If you’re an economy that’s just come out of a five-quarter long recession that was mainly triggered by a drop in global oil prices—your main revenue source—then there’s good reason to be excited about oil returning to three-year highs of $70. This is especially true if your budget is based on a benchmark of $45.
Except you’re Nigeria.
While Africa’s largest economy was one of the worst hit by dipping oil prices, the Nigerian government was also presented with an opportunity to make long overdue reforms and readjust. It’s an opportunity that hasn’t been taken. Given the administration of president Buhari rode a wave of goodwill into office, falling oil prices offered a pretext to make key changes in line with many of his campaign promises to cut out waste and optimize Nigeria’s economy.
The most obvious reminder of one major missed opportunity has been the snaking queues of cars that have started forming all over again in major Nigerian cities this week due to yet another fuel shortage. Fully deregulating Nigeria’s downstream petroleum market while oil prices were low could have helped avoid the shortages, says Dolapo Oni, head of energy research at Ecobank Development Company.
Despite being Africa’s largest oil exporter, a lack of local refineries means Nigeria has to import petroleum products. With the state oil company unable to solely handle imports and distribution nationwide, the country’s supply is reliant on independent marketers who can import and distribute the product.
Currently, the government dictates the market price but, with the marketers claiming it doesn’t cover their costs they have stopped importing, so there’s been a gasoline shortage for the past month.
Deregulating the market would allow marketers import petrol with prices dictated by market forces. “Prices will go high initially,” Oni says. “But as competition gets into the market, prices will have to come down.” Instead, given the current reality, many oil marketers will either remain inactive ensuring a major supply deficit or the government will pay an expensive subsidy on petrol to allow it continue to dictate oil prices.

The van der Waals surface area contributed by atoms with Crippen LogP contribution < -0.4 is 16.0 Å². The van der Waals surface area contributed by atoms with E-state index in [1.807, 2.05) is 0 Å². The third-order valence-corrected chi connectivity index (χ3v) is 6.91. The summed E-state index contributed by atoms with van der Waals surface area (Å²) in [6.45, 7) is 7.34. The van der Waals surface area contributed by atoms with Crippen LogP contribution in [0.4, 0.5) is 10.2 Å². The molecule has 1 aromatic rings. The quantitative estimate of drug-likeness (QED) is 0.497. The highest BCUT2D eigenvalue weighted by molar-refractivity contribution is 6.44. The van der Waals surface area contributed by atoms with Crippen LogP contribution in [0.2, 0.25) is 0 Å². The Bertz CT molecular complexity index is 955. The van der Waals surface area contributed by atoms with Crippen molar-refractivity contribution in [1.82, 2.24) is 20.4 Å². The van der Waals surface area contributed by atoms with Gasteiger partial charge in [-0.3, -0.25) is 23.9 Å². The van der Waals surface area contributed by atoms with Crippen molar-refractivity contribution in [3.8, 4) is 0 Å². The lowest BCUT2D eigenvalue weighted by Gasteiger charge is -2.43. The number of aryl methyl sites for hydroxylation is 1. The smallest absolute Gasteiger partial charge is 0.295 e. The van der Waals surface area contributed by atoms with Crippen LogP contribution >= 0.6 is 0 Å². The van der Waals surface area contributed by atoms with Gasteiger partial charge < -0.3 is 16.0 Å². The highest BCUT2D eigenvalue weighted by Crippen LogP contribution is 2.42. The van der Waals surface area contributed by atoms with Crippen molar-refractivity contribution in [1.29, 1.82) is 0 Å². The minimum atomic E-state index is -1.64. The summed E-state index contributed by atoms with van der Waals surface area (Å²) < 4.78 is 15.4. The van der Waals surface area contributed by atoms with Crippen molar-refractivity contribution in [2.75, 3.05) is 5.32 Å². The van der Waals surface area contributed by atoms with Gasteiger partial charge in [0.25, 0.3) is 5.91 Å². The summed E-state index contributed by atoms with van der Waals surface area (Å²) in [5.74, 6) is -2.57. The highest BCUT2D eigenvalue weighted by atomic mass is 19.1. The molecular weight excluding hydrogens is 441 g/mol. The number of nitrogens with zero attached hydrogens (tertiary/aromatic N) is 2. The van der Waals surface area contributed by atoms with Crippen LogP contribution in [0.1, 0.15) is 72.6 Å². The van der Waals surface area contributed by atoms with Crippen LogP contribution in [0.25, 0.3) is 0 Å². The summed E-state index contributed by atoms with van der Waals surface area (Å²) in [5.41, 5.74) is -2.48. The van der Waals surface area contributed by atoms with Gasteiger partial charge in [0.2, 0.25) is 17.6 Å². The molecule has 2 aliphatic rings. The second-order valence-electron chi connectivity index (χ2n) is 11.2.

Another missed opportunity is the cutting the cost of the government. Nigeria’s civil service remains bloated and Nigerian lawmakers still rank among the world’s highest paid. Despite the president’s rhetoric during campaigns, there has not been a clear attempt to reduce government waste which will essentially free up more money to plug Nigeria’s infrastructure deficit—a necessity given population growth.
But there’s more bad news.
It’s now very unlikely the government will carry out these reforms anymore. With general elections only a year away, political expediency is likely to guide Aso Rock’s immediate decisions this year and with oil prices rising again, it has lost any impetus to do so. “When there’s a crisis, people are more willing to accept whatever changes need to happen,” says Nonso Obikili, research associate at Economic Research Southern Africa. “But if times are good and there’s a lot of money, people don’t see the need to reform—even if it’s necessary.”
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